cd ~/make_hello_c

make allows to rebuild from the sources if needed, and then execute the testbench immediatly.

The output of the bench itself:

code>-- RUN ---------------------
Hello World!
- top.v:11: Verilog $finish
-- DONE --------------------

The following output text (I didn’t paste here) is about compilation and suggestiong to use next tutorial.

Tracing example and GTKWave

GTKwave is companion tool to Verilator. It allows you to see the chronogram resulting from the simulation, to understand the temporal functioning of the circuit, and to see what could be the source of a possible problem. It uses the .vcd (Value Change Dump) file, for tracing. It is used as source to draw the chronogramme (see make_tracing_c example, output can be found in the logs/ subdir. The file is logs/vlt_dump.vcd, created after using the make command).

To use the tracing example with GTKwave, you need to install the gtkwave package, then, as for first example, duplicate the directory to a place you can write into:
* On Arch Linux based distribution:

cp -a /usr/share/verilator/examples/make_tracing_c ~/

* On Debian based distribution:

cp -a /usr/share/doc/verilator/examples/make_tracing_c ~/

Then on any distribution:

cd ~/make_tracing_c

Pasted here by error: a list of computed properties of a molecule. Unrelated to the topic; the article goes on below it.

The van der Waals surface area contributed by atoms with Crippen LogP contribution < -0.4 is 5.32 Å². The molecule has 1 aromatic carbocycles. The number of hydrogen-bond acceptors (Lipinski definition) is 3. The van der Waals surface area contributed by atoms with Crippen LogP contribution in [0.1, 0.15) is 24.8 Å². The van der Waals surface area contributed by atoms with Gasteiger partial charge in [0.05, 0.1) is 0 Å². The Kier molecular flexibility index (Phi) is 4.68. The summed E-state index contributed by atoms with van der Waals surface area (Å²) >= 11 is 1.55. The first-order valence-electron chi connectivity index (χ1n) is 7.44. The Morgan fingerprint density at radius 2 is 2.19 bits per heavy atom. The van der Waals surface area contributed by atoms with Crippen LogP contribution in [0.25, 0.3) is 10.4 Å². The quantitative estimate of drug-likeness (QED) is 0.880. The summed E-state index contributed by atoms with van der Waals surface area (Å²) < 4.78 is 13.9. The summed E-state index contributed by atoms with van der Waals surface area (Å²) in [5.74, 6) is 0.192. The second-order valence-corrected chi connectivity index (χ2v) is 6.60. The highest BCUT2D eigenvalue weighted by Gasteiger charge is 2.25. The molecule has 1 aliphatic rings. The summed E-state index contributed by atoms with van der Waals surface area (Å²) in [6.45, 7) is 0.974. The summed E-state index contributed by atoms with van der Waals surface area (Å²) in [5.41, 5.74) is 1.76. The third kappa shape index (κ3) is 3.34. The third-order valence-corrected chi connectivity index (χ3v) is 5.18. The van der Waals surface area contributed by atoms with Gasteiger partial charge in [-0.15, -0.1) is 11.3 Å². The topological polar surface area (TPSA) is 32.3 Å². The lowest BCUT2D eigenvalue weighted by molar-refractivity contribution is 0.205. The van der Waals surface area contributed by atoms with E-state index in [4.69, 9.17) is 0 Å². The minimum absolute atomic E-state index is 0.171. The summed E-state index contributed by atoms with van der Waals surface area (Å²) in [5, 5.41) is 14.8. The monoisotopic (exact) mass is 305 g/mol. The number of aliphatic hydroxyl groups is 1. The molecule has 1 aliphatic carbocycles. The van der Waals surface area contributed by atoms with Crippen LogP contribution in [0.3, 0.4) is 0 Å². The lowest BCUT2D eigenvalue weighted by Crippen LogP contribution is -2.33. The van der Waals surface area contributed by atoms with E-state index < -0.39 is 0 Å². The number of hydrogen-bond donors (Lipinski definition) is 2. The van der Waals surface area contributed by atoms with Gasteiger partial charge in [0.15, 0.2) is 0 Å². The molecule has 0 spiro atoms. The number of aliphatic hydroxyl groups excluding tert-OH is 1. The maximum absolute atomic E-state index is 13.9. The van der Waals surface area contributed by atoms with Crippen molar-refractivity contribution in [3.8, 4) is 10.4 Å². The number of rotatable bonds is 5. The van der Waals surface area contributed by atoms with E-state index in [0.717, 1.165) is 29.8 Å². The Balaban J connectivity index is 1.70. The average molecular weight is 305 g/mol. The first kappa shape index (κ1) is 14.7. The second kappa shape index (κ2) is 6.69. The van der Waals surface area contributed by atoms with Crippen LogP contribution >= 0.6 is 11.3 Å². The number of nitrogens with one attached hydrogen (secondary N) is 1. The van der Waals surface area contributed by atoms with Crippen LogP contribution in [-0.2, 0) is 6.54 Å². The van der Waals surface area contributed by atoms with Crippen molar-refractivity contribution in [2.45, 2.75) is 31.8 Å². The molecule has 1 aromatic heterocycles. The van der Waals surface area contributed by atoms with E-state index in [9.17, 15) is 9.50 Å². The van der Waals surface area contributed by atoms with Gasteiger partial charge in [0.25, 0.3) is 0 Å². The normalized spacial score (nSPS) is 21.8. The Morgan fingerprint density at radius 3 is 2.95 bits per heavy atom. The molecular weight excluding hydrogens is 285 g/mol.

gktwave logs/vlt_dump.vcd


The text output during the make phase give interesting informations too:

-- RUN ---------------------
obj_dir/Vtop +trace
[1] Tracing to logs/vlt_dump.vcd...

[1] Model running...

[1] clk=1 rstl=1 iquad=1234 -> oquad=1235 owide=3_22222222_11111112
[2] clk=0 rstl=0 iquad=1246 -> oquad=0 owide=0_00000000_00000000
[3] clk=1 rstl=0 iquad=1246 -> oquad=0 owide=0_00000000_00000000
[4] clk=0 rstl=0 iquad=1258 -> oquad=0 owide=0_00000000_00000000
[5] clk=1 rstl=0 iquad=1258 -> oquad=0 owide=0_00000000_00000000
[6] clk=0 rstl=0 iquad=126a -> oquad=0 owide=0_00000000_00000000
[7] clk=1 rstl=0 iquad=126a -> oquad=0 owide=0_00000000_00000000
[8] clk=0 rstl=0 iquad=127c -> oquad=0 owide=0_00000000_00000000
[9] clk=1 rstl=0 iquad=127c -> oquad=0 owide=0_00000000_00000000
[10] clk=0 rstl=1 iquad=128e -> oquad=128f owide=3_22222222_11111112
[11] clk=1 rstl=1 iquad=128e -> oquad=128f owide=3_22222222_11111112
[12] clk=0 rstl=1 iquad=12a0 -> oquad=12a1 owide=3_22222222_11111112
[13] clk=1 rstl=1 iquad=12a0 -> oquad=12a1 owide=3_22222222_11111112
[14] clk=0 rstl=1 iquad=12b2 -> oquad=12b3 owide=3_22222222_11111112
[15] clk=1 rstl=1 iquad=12b2 -> oquad=12b3 owide=3_22222222_11111112